Once you are approved for the loan, the school sets the loan amount through its cost of attendance. However, a school’s cost of attendance is always inflated to include living expenses, transportation expenses, even studying-abroad costs. This can lead to parents borrowing much more than their child needs for college.
Since the borrower’s debt-to-income ratio is not considered, it is very possible to secure a loan that you cannot afford. The lender does not factor in whether parent borrowers will be able to pay the monthly loan payment on top of a mortgage and other debt. This is why it is very important for borrowers to do their own homework and to know what they can afford before they sign up for one of these loans. (For more information, read Debt Forgiveness: How To Get Out Of Paying Your Student Loans.)
The Consequences of Default
Letting your PLUS loan go into default is a huge mistake. There is no escaping the Direct PLUS loan. Even bankruptcy will not dismiss your debt. Furthermore, defaulting on your loan will put you at risk for government collection consequences, including wage garnishment, Social Security offsets and tax refund offsets. The worst part is that there are no time limits for when the government can collect the debt. Before you default, contact your lender and ask to speak to a knowledgeable representative. Another solution is to contact an attorney who specializes in student loan debt.
Solutions for Direct PLUS Borrowers
If you took out a Direct PLUS loan for your child's education and are struggling to pay it back, consolidation and refinance loans are available. In fact, even if you are not struggling to pay back your loan, it is a good idea to research PLUS refinancing to secure a lower interest rate and monthly payment. Borrowers can even extend the loan-repayment length up to 25 years, which will also reduce the monthly payment amount, which can help you stay afloat financially when you are on limited income. Be aware, though, that while increasing the life of your loan will decrease your monthly payment, it will also increase the total amount paid for the loan. (For more, read Time To Consolidate Your Student Loans?)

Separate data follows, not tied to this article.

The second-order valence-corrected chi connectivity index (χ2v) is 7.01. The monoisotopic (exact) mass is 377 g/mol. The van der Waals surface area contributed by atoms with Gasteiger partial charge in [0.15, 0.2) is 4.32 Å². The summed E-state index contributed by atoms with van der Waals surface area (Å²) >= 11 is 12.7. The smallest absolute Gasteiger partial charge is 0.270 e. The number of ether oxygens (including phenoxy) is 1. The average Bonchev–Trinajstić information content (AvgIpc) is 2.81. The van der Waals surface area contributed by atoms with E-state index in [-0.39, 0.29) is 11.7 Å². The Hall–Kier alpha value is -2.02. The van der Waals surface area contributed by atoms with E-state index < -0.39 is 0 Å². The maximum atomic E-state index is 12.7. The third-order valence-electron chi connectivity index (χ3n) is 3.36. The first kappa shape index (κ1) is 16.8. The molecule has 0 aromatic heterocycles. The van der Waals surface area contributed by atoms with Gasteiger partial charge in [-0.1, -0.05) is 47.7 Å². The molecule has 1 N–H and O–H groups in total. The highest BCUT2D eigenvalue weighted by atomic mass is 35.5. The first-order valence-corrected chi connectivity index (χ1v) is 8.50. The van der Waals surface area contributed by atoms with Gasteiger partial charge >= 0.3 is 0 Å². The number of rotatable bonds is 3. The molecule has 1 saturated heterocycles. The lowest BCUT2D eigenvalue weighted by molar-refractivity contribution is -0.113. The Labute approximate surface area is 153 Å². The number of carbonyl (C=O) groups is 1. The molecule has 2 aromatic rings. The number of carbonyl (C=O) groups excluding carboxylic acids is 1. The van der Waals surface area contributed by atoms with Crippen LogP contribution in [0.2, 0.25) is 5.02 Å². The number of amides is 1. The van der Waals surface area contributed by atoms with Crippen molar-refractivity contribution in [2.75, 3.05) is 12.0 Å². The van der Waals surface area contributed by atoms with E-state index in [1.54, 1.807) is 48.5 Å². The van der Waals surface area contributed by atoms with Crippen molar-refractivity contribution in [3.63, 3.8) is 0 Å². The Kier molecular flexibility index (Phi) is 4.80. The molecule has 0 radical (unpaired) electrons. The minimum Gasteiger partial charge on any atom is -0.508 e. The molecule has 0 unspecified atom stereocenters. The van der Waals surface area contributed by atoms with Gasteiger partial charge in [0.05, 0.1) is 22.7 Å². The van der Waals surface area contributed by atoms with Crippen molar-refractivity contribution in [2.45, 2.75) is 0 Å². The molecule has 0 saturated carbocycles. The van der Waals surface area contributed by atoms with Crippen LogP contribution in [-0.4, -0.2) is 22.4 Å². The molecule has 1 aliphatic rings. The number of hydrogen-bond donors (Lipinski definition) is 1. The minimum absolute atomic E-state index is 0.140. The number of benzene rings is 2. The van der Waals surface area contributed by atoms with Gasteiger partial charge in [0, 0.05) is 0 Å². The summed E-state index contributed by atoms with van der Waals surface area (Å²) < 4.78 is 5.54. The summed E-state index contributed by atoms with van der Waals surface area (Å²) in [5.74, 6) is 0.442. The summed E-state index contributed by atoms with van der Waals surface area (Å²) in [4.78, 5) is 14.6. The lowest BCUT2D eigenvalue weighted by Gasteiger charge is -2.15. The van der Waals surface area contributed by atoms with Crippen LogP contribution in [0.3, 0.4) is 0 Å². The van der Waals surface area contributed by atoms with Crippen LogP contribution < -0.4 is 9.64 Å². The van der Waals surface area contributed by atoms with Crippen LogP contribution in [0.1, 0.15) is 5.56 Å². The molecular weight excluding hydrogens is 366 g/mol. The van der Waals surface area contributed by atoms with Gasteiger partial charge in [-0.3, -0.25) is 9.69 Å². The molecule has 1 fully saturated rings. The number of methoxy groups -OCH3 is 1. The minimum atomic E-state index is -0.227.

The smartest financial move would be to pay off the student loans as soon as possible and not take them into retirement with you. Pay as much as you can towards the loan while you can still make money, even if it means you have to tighten up your budget.
Do not borrow against your retirement fund or cash out your retirement fund early to cover the loan costs. Instead, if you are nearing the age of 65, consider working a few more years to pay off the loan before retirement.
The Bottom Line
Helping your child to shoulder the cost of college is a noble thing to do, but not if it puts you in a bad spot financially or puts your retirement at risk. Ultimately, your child will have several decades to pay off the loan before retirement and – depending on their loan – may also be eligible for loan forgiveness programs and income-based plans that PLUS loans taken out by parents are not eligible for. Signing up for a PLUS loan you cannot afford can ruin your current and future sound financial standing, so do a lot of research before signing up for this type of loan.